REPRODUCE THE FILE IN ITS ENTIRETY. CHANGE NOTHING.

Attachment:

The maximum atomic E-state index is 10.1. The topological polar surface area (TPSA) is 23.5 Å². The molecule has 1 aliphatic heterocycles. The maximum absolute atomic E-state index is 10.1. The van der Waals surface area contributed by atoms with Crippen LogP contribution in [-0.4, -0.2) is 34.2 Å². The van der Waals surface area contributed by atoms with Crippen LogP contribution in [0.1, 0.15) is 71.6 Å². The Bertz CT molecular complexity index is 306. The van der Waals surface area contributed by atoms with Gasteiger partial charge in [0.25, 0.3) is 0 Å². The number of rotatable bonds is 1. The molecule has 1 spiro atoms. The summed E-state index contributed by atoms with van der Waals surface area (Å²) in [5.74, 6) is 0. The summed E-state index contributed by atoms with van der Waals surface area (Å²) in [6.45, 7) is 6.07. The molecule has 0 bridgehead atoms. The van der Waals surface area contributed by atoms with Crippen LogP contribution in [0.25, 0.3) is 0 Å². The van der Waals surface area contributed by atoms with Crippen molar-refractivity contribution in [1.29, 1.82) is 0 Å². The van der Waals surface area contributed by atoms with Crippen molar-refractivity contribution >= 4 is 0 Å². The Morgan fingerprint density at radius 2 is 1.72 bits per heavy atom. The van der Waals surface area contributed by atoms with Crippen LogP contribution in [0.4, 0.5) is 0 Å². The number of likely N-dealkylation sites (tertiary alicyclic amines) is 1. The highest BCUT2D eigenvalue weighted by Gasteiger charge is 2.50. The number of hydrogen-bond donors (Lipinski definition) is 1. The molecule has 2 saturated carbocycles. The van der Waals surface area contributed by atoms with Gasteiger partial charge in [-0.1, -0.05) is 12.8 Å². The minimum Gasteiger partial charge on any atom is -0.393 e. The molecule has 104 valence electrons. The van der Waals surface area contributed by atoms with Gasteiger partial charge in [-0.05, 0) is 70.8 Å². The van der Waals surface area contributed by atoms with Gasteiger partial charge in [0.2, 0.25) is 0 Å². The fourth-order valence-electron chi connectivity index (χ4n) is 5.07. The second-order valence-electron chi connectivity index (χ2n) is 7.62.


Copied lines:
The maximum atomic E-state index is 10.1. The topological polar surface area (TPSA) is 23.5 Å². The molecule has 1 aliphatic heterocycles. The maximum absolute atomic E-state index is 10.1. The van der Waals surface area contributed by atoms with Crippen LogP contribution in [-0.4, -0.2) is 34.2 Å². The van der Waals surface area contributed by atoms with Crippen LogP contribution in [0.1, 0.15) is 71.6 Å². The Bertz CT molecular complexity index is 306. The van der Waals surface area contributed by atoms with Gasteiger partial charge in [0.25, 0.3) is 0 Å². The number of rotatable bonds is 1. The molecule has 1 spiro atoms. The summed E-state index contributed by atoms with van der Waals surface area (Å²) in [5.74, 6) is 0. The summed E-state index contributed by atoms with van der Waals surface area (Å²) in [6.45, 7) is 6.07. The molecule has 0 bridgehead atoms. The van der Waals surface area contributed by atoms with Crippen LogP contribution in [0.25, 0.3) is 0 Å². The van der Waals surface area contributed by atoms with Crippen molar-refractivity contribution in [1.29, 1.82) is 0 Å². The van der Waals surface area contributed by atoms with Crippen molar-refractivity contribution >= 4 is 0 Å². The Morgan fingerprint density at radius 2 is 1.72 bits per heavy atom. The van der Waals surface area contributed by atoms with Crippen LogP contribution in [0.4, 0.5) is 0 Å². The number of likely N-dealkylation sites (tertiary alicyclic amines) is 1. The highest BCUT2D eigenvalue weighted by Gasteiger charge is 2.50. The number of hydrogen-bond donors (Lipinski definition) is 1. The molecule has 2 saturated carbocycles. The van der Waals surface area contributed by atoms with Gasteiger partial charge in [-0.1, -0.05) is 12.8 Å². The minimum Gasteiger partial charge on any atom is -0.393 e. The molecule has 104 valence electrons. The van der Waals surface area contributed by atoms with Gasteiger partial charge in [-0.05, 0) is 70.8 Å². The van der Waals surface area contributed by atoms with Gasteiger partial charge in [0.2, 0.25) is 0 Å². The fourth-order valence-electron chi connectivity index (χ4n) is 5.07. The second-order valence-electron chi connectivity index (χ2n) is 7.62.